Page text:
Tesla Says It Has Recall Surge Under Control
Tesla is trying to reassure car drivers - not to mention investors and regulators - that its vehicles are safe, despite a string of recalls in recent years.
The company recalled more than 3.4 million vehicles between 2018 and February 2023. That includes 19 separate recalls in 2022 alone.
But the total number of Tesla vehicles being recalled each year appears to be on the decline. The company also has emphasized that many recalls have been addressed with relatively simple software updates that do not require owners to bring their vehicles to authorized service providers.
“The word ‘recall’ for an over-the-air software update is anachronistic and just flat wrong!” Tesla CEO Elon Musk wrote on Twitter, now X, back in February.
Still, the recalls continue, and federal traffic safety regulators are taking a close look at some serious potential hazards that come with getting in certain Tesla vehicles.
Tesla announced earlier this year, for example, that it is recalling less than 150 Model Y sport utility vehicles over missing bolts in steering wheel columns. That could cause the steering wheels to come off, even while cars are in use, increasing the risk of crashes.
Meanwhile, Tesla continues to be embroiled in at least two federal investigations related to its Autopilot driver-assist mode. The probes stem from more than a dozen accidents, including in California, involving cars in which the driver assist system was reportedly engaged.
Even the seemingly more minor recalls often reveal defects that pose real threats to everyone on the road.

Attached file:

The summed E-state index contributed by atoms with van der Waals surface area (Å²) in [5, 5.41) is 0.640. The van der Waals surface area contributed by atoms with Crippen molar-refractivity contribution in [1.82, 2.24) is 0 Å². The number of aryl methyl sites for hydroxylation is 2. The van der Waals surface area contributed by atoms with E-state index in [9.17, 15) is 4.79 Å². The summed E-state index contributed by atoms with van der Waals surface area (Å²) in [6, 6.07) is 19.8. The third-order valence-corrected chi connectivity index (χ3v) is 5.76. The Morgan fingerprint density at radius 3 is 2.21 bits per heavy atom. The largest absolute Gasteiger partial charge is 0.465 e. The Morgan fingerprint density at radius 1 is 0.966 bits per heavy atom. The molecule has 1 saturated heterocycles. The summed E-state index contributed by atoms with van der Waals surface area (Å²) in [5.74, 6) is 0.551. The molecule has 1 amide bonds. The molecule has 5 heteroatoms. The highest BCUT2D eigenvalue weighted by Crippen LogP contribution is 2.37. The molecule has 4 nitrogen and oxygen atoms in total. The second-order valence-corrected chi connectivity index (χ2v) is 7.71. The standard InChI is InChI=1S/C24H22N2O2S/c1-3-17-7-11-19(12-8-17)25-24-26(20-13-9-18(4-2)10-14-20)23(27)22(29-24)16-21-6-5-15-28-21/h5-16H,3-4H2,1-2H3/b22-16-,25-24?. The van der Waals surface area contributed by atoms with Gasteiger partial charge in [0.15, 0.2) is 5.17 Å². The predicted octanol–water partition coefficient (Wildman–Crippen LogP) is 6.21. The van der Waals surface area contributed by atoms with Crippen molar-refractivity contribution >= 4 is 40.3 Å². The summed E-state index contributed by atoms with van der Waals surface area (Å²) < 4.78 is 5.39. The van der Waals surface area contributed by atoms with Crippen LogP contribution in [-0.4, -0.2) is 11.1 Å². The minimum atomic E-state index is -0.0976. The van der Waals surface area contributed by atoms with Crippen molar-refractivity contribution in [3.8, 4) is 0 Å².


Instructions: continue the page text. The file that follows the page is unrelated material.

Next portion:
Earlier this year, for instance, Tesla called back some 55,000 Model X sport utility vehicles over malfunctioning warning lights. The SUVs' controllers may not properly detect low brake-fluid levels, so the cars’ low brake-fluid warning lights may not illuminate, Tesla told the National Highway Traffic Safety Administration. That increases the risk of a crash in which drivers are not aware that their brake fluid is low, the company acknowledged.
California Tesla Owners: Know Your Lemon Law Rights
Fortunately, many California Tesla owners and lessors have some important rights and protections under the state’s lemon law. You do not have to wait for a recall in order to get a defective or malfunctioning vehicle fixed
The lemon law generally requires carmakers to perform various repairs on vehicles while they are under warranty. It also forces the companies to buy back vehicles that they are not able to or flat-out refuse to fix.
There is no specific number of repair requests or attempts that must occur before the buyback requirement kicks in. An experienced California lemon law attorney can help you understand your rights and take action.
Our California Lemon Lawyers Can Help
At Bickel Sannipoli, our California lemon law attorneys have assisted hundreds of clients across the state stuck with defective or malfunctioning vehicles.
We are conveniently located in Los Angeles, San Diego and San Francisco. Call us at (888) 800-1983 or contact us online to speak with a California lemon law attorney today.